Hackers are using AI to attack and exploit computers and devices with increased effect, but adversarial AI pits artificial intelligence against itself in our defence.
“AI has made an enormous amount of progress in the last ten years, tonnes of use cases, medical, driving, object recognition, all of that, but the point is that in none of these areas do we have a true adversary,” says head of AI Rajarshi Gupta, at cybersecurity firm Avast. “Whenever you’re trying to detect something, that thing is not trying to evade you.”
In none of the most common AI use cases, including detecting an object on an image, in self-driving cars, cancer imaging or translation, is there an adversary.
“The tumour is not deliberately trying to hide; the roads are not deliberately trying to move.
“Security is the only area of AI where we have a true adversary, and we have a true adversary who has the economic incentive to try and hide from our algorithms, everywhere.”
Using AI to evade detection
Gupta describes how Avast is using AI to catch cyberattacks in action.
“We’re using AI to be much better and much faster at catching these things which are trying to evade us, whatever techniques possible. One of those subsets of techniques is to actually use AI to evade detection, that is the DeepAttack concept.”
One of the most visible forms of AI used to evade detection is the manipulation of video or images.
“But that is not AI versus AI, its AI versus human eyes,” says Gupta. “When you manipulate a video and put Nicolas Cage’s face on something, you’re just trying to fool the human eye who’s looking at a screen, and that’s a much easier hurdle than to fool the algorithms.”
Coming into the cybersecurity arena, Gupta saysL “You can build a video, you can do whatever you want, but if you want to spread it out, the video must be placed on an internet domain, a URL.
“Getting hold of a domain is very important and those domains are very short-lived. They put up a domain, they share something, they get caught, they move. And this is for everything and done at scale, a malware delivery domain will change a hundred times in a day.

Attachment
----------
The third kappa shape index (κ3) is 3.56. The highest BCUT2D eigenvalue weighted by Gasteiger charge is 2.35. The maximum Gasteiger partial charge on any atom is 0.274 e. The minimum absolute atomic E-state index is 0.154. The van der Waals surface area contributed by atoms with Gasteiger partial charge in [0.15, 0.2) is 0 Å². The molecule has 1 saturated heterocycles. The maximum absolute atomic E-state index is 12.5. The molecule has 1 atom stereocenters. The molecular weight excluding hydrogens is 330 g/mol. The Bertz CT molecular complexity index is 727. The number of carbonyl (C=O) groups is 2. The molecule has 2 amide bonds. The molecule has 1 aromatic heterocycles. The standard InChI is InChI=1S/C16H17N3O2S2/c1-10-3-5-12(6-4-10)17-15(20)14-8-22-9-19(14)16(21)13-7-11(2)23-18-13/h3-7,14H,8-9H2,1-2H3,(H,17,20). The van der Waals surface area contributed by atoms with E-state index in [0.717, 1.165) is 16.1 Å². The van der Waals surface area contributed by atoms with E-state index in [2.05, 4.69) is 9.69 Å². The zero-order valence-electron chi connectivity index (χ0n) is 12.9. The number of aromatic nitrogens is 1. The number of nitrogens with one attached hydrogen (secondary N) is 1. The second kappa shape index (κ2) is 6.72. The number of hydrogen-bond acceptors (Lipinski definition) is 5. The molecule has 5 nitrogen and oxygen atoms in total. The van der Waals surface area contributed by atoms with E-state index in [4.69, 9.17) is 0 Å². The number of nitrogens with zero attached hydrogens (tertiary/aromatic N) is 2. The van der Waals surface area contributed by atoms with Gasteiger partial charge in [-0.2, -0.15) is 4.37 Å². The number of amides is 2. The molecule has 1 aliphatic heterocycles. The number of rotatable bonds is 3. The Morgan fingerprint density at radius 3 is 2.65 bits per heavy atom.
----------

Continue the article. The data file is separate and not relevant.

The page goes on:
“So the challenge here is that they need to find good domain names, so they use domain-generation algorithms or DGA, and we have DGA, detection algorithms, to find those domains.”
“In terms of scale this is huge, every bad person needs to do this,” says Gupta.
Absolute war of internet domains
A malware author could create a domain, such as 18685g.something, explains Gupta, but security can easily spot that this is not a normal domain name. However, second generation domain-generation algorithms learned and improved: they became smarter and started producing dictionary-based domain names such as blueskywater.com. But then the security side’s algorithms became better at detecting them.
So now, says Gupta, they’ve moved on to using “interesting keywords like CNN, bank and things in the domain name to try and evade it”.
“It’s an absolute war of the DGA. The generation algorithm used by the malware authors keeps getting better and our detectors keep getting better.”
Like any competitive situation, adversaries in cybersecurity will improve in line with each other. The first few punches from hackers might get a hit, but with AI, security teams are getting better at blocking.
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